The regions are where it’s at these days, so we are told, and naturally Barney Bubbles designs can be found in the thick of it.
This portrait of Malcolm McLaren was captured among the columns outside the entrance to London’s august British Museum by Andy Rosen in 1983.
In the photograph taken during promotion of the Duck Rock album, which was released at the start of 1983, McLaren sported a rare trenchcoat design from the Witches collection he and Vivienne Westwood debuted on the catwalk that spring.
Malcolm McLaren exhibition: The roots of Savages + his copy of Mable Morrow’s folk art book Indian Rawhide
Among the most revealing exhibits at the Malcolm McLaren show Let It Rock is the cultural iconoclast’s copy of a folk art book which proved a rich source of reference when he came to design the Savages collection with Vivienne Westwood in 1982.
McLaren’s consistent approach to creative activity always began with deep research (from the first publicly recognised manifestation, the Teddy Boy outlet Let It Rock, to his final film artworks Shallow 1-21 and Paris: City Of The XXIst Century).
And in the early 80s, McLaren’s copy of Mable Morrow’s Indian Rawhide, published by Oklahoma University Press in 1975, proved inspirational for this lifelong fan of Native American Indian culture.
McLaren’s recasting of this folk art in the sphere of fashion aligns his work in the 70s and 80s with the post-modern practice of appropriation which infused all spheres of artistic endeavour at the time, from literature to film and fine art. It is arguable that he and Westwood were the first and the greatest to incorporate the approach in clothing design.
When Savages debuted in October 1982 at Olympia’s Pillar Hall in west London, the repurposing of Native American tribal prints across a range of fabrics and garments – some overprinted with block capital slogans such as “Breaker” and “Girly” – and meshing with contemporary urban black culture and streetwear proved groundbreaking in fashion terms, as can be seen in this film commissioned for the event by McLaren:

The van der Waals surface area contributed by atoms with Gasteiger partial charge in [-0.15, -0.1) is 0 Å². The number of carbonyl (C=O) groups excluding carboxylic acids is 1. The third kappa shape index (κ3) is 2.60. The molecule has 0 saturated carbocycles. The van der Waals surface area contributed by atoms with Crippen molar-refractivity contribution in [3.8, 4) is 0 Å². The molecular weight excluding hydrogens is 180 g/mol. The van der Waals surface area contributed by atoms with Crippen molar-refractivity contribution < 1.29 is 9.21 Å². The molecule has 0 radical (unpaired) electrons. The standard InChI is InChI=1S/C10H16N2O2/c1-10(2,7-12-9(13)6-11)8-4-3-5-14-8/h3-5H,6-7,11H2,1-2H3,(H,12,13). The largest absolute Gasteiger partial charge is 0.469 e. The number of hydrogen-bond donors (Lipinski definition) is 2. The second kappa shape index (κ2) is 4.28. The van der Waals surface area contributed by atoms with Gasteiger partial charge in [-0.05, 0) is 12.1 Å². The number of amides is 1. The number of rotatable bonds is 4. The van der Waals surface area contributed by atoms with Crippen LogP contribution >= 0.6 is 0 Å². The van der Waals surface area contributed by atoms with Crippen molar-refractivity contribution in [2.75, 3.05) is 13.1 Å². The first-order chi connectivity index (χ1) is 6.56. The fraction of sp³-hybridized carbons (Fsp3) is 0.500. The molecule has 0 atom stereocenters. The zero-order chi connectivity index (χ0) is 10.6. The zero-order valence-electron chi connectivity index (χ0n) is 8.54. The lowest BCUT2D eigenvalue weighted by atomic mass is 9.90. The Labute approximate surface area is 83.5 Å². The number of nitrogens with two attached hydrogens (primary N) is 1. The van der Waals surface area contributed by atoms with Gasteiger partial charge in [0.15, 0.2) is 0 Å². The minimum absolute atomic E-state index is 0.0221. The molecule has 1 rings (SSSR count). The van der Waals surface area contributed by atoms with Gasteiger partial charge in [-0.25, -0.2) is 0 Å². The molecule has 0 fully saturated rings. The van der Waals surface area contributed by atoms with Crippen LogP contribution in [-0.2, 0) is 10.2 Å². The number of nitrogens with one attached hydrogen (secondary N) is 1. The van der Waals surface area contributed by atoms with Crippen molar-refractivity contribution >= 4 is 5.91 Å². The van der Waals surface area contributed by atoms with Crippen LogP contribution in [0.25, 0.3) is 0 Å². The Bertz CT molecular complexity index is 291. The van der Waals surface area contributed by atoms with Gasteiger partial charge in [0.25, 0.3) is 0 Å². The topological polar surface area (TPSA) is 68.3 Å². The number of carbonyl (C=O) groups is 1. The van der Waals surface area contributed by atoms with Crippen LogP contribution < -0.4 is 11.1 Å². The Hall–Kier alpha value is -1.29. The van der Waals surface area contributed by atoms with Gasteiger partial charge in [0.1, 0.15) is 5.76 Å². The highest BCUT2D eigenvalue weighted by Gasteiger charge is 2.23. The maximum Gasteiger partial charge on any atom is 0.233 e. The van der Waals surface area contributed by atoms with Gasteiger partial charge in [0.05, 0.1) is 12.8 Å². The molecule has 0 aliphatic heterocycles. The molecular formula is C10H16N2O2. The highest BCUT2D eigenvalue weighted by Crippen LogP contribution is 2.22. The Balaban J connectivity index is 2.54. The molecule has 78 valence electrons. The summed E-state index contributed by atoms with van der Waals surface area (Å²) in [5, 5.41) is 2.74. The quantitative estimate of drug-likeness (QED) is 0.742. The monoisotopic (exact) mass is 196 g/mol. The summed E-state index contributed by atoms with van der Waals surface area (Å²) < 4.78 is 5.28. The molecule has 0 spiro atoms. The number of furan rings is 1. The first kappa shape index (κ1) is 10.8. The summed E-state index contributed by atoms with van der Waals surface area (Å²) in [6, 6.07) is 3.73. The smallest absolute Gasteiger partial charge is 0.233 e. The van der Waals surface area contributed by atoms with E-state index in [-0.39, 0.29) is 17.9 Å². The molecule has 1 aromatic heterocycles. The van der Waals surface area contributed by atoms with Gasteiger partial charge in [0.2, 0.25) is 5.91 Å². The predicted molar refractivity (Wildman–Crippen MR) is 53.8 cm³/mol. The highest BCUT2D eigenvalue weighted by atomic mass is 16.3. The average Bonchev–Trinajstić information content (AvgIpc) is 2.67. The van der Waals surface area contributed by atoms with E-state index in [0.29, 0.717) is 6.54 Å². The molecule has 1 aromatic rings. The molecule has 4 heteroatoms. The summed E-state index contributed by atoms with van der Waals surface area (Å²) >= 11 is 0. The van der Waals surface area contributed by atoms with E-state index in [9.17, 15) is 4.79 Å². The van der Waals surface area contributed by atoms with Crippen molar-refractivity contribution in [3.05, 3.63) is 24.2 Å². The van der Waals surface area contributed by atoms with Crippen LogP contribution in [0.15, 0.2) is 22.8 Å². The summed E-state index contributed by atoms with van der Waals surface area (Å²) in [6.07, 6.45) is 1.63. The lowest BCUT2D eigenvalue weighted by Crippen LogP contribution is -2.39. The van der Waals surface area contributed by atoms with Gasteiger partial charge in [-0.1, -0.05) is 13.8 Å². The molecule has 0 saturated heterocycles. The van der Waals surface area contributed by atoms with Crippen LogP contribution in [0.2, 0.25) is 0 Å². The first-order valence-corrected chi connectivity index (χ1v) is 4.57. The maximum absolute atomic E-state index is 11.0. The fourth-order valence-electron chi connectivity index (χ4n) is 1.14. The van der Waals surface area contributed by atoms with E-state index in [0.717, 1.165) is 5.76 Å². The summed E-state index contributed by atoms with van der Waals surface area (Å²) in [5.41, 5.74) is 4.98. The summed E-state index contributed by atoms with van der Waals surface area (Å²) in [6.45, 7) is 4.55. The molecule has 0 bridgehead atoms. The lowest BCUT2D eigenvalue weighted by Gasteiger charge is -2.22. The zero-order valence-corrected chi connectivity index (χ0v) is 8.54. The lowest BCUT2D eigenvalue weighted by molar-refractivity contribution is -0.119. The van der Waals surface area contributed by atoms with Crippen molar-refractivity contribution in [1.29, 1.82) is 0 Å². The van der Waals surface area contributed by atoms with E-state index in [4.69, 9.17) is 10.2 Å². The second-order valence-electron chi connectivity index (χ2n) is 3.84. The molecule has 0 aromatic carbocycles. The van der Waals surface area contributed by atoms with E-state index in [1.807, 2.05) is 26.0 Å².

Indian Rawhide and the clothing featured in this post are among the many rare and unique exhibits in Let It Rock: The Look Of Music The Sound Of Fashion, which is at the Crystal Hall in Copenhagen’s Bella Center from August 3-6.
Read more here.
Dave Robinson, one of the British music business’s towering figures, has sent me this lovely pop-reggae tune from Madness man Lee Thompson’s project.
It’s great for this sunny Bank Holiday; Bitty McLean is on top vocal form.
Fair takes me back to seeing Madness in their North London Invaders incarnation support a jazz-rock trio (!) at Camden Town’s Dublin Castle, and before that the graffito ‘Kix’ emblazoned around 70s teenage nexus Golders Green tube station (courtesy of Thompson).
On April 9 George O’Dowd and I will be in conversation at the V&A; the subject is David Bowie’s visual style.
French newspaper Libération’s coverage of the White Noise show in Chaumont included a section on my Barney Bubbles exhibit The Past The Present & The Possible.
Marie Lechner’s report – see here – points to Bubbles’ “spirit of protest and fun” shared by other White Noise exhibitors such as French design/music magician Shoboshobo (aka Mehdi Hercberg).
Visit Shoboshobo’s site here.
White Noise – curated by Sophie Demay and Etienne Hervy – is on until Sunday (June 10). Thereafter it will be open for a week exclusively for schools, colleges and general educational purposes.
Photographer Ivan Jones dropped by this week to take my portrait for a forthcoming book about the design business Burro. Contributors have been asked to wear garments they bought from the company for Ivan’s portraits.
I was a regular customer of the Burro outlet in Covent Garden’s Floral Street (and wrote about the label here).